Wednesday

23rd May 2018

May extends Brexit olive branch

  • May (l) with Sturgeon - Scottish leader prepared to call independence referendum (Photo: First Minister of Scotland)

British prime minister Theresa May is to launch new Brexit talks with Scotland, Northern Ireland, and Wales, as nerves fray, also among banks, at the prospect of a rupture from the single market.

The talks are to take place in a parliamentary subcommittee, called the “joint ministerial committee (EU negotiations)”, to be chaired by May’s Brexit minister David Davis.

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  • Good Friday pact at risk if UK leaves EU, McGuinness said (Photo: Miss Copenhagen)

May is to meet the Scottish, Northern Irish, and Welsh leaders in London on Monday (24 October) to launch the process.

The subcommittee is to meet by the end of November and “at least” one more time before Christmas, prior to the start of EU exit negotiations at the end of March.

“The great union between us has been the cornerstone of our prosperity in the past - and it is absolutely vital to our success in the future,” May said in a statement.

She said the new forum would give the devolved governments a “direct line” to Davis in order “to help shape the UK’s EU exit strategy”.

“Contrary to some speculation, no final decisions have been taken and how the UK leaves the EU will not boil down to a binary choice,” she said, referring to the choice of staying in the EU market, and accepting EU migrants, or breaking off EU relations in what some have called a "hard Brexit".

People in Northern Ireland and Scotland voted to stay in the EU in the June membership referendum.

Writing in an opinion article in the Financial Times newspaper on Monday, the Scottish leader, Nicola Sturgeon, said she wanted a “flexible Brexit” in which Scotland could retain EU ties even if England and Wales went for the hard option.

“I accept that there is a mandate to take England and Wales out of the EU, I do not accept there is any such mandate to take any part of the UK out of the single market,” she said.

Constitutional crisis?

She renewed her threat to hold a second referendum on Scottish independence if need be, adding: “Scotland must be able to consider independence if it becomes clear that it is the best ... way of protecting our interests”.

Martin McGuinness, the deputy first minister of Northern Ireland, said on Sunday that “any attempt to drag the North out of the EU” could undo the so-called Good Friday accord that ended the sectarian conflict there.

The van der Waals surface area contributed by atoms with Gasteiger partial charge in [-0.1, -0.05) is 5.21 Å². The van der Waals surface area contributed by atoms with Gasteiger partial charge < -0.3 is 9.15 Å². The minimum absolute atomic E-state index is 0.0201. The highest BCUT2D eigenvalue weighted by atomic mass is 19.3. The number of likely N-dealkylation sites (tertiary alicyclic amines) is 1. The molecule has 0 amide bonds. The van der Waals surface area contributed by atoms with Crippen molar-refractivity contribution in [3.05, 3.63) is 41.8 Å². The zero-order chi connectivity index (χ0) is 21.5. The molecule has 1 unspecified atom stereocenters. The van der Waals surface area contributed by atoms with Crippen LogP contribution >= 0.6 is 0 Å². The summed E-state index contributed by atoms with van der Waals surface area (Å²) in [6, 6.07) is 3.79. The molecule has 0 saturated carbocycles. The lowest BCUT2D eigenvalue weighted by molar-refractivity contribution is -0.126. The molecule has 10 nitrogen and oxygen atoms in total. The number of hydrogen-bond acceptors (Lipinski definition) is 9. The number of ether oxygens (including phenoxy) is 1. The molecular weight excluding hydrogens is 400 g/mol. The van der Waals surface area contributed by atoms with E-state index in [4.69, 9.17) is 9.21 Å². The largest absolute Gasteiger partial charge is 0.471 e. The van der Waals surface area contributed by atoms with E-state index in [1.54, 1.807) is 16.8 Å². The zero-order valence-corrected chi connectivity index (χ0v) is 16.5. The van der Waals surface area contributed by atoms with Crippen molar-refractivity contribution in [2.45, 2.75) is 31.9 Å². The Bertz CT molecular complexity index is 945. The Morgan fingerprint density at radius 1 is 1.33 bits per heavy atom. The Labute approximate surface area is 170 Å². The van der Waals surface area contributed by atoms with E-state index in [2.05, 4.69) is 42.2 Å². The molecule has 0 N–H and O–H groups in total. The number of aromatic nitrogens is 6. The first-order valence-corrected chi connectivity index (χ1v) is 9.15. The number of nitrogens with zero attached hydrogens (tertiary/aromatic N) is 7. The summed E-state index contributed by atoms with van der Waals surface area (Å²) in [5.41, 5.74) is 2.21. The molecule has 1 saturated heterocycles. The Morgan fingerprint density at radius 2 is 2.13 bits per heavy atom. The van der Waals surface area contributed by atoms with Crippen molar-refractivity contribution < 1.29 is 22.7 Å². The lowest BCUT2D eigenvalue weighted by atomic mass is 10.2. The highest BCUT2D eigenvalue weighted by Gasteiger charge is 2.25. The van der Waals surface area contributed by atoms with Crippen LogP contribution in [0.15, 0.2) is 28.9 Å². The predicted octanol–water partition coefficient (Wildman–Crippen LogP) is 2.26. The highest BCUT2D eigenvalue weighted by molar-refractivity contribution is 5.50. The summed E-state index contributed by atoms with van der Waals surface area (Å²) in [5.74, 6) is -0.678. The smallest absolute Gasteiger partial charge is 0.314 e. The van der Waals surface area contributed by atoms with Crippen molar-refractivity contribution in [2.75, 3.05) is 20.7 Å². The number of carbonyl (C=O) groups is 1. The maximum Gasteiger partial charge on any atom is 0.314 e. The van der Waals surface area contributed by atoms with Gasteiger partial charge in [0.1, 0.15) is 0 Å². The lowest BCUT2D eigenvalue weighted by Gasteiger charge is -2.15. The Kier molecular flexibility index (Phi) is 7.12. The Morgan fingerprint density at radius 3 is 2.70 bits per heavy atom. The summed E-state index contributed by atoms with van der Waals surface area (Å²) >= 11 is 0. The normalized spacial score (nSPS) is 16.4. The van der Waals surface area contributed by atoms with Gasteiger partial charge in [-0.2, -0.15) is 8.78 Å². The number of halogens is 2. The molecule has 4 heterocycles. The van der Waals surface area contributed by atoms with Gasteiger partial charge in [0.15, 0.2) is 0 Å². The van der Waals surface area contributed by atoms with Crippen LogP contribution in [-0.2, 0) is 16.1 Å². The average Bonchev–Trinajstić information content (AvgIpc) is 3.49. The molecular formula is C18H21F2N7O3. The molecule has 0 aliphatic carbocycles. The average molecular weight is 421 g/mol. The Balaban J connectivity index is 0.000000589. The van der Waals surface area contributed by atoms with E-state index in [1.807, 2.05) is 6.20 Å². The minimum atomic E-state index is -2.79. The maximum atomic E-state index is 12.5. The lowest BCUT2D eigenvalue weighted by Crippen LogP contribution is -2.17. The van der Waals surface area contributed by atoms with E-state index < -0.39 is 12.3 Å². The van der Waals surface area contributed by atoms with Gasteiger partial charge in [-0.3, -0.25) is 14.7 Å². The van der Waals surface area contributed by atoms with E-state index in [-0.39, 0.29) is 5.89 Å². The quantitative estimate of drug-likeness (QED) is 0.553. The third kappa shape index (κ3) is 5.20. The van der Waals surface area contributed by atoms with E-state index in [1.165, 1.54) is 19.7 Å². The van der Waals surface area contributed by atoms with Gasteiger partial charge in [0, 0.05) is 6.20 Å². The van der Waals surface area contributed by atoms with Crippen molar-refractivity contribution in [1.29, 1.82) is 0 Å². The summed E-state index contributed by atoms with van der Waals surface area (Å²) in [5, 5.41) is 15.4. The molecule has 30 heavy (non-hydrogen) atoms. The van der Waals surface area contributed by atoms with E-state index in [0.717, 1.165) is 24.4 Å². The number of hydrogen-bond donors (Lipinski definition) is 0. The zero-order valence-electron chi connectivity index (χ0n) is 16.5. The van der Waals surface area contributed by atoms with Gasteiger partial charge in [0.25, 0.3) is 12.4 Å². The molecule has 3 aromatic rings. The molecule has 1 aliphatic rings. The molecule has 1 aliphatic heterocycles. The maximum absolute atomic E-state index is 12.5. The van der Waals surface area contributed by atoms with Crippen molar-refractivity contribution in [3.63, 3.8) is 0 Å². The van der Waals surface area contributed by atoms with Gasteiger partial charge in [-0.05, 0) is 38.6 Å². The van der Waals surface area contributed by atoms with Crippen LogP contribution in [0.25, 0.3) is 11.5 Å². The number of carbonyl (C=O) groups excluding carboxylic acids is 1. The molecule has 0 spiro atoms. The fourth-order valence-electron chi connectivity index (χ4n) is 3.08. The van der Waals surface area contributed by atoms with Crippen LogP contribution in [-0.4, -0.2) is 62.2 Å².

“I will make clear … the democratic imperative to recognise and respect the vote in the north to remain in the EU,” he said.

Carwyn Jones, the Welsh leader, said he would not accept any deal that included EU tariffs on Welsh-made goods.

He also said that the Welsh parliament should vote on May’s Brexit strategy prior to her launch of EU negotiations.

The threat of the UK breaking up due to Brexit reared its head immediately after the June referendum.

The British think tank, the Institute for Government, in a report published on Monday, also warned that unless May struck a deal with the devolved powers, then it could cause “a serious breakdown in relations between the four governments”, leading to a “full-blown constitutional crisis”.

The threat of firms relocating from the City of London to EU financial centres such as Dublin, Frankfurt, or Paris also hangs over May’s government.

Quivering hands

Writing in an opinion article in The Observer newspaper on Sunday, Anthony Browne, the head of the British Bankers’ Association, a pressure group, said CEO’s hands are “quivering over the relocate button”.

“Delegations from Frankfurt, Paris, Dublin and Madrid are all coming to the UK to pitch to bankers”, he said.

“Many smaller banks plan to start relocations before Christmas. Bigger banks are expected to start in the first quarter of next year”, he added.

Browne said that a hard Brexit amounted to a “cliff edge” for banks, in which their £20-billion (€22.5bn) a year business of selling services to Europe became “illegal” the day the UK left.

London-based firms currently sell services to the EU under so-called “passporting rights”.

If these were lost, they could keep doing it under a so-called “equivalence regime”, which would cover selected services only and which, in Browne’s words “can be withdrawn at virtually no notice and will probably mean the UK will have to accept rules it has no influence over”.

“For most banks, having equivalence won’t prevent banks from relocating their operations”, he said.

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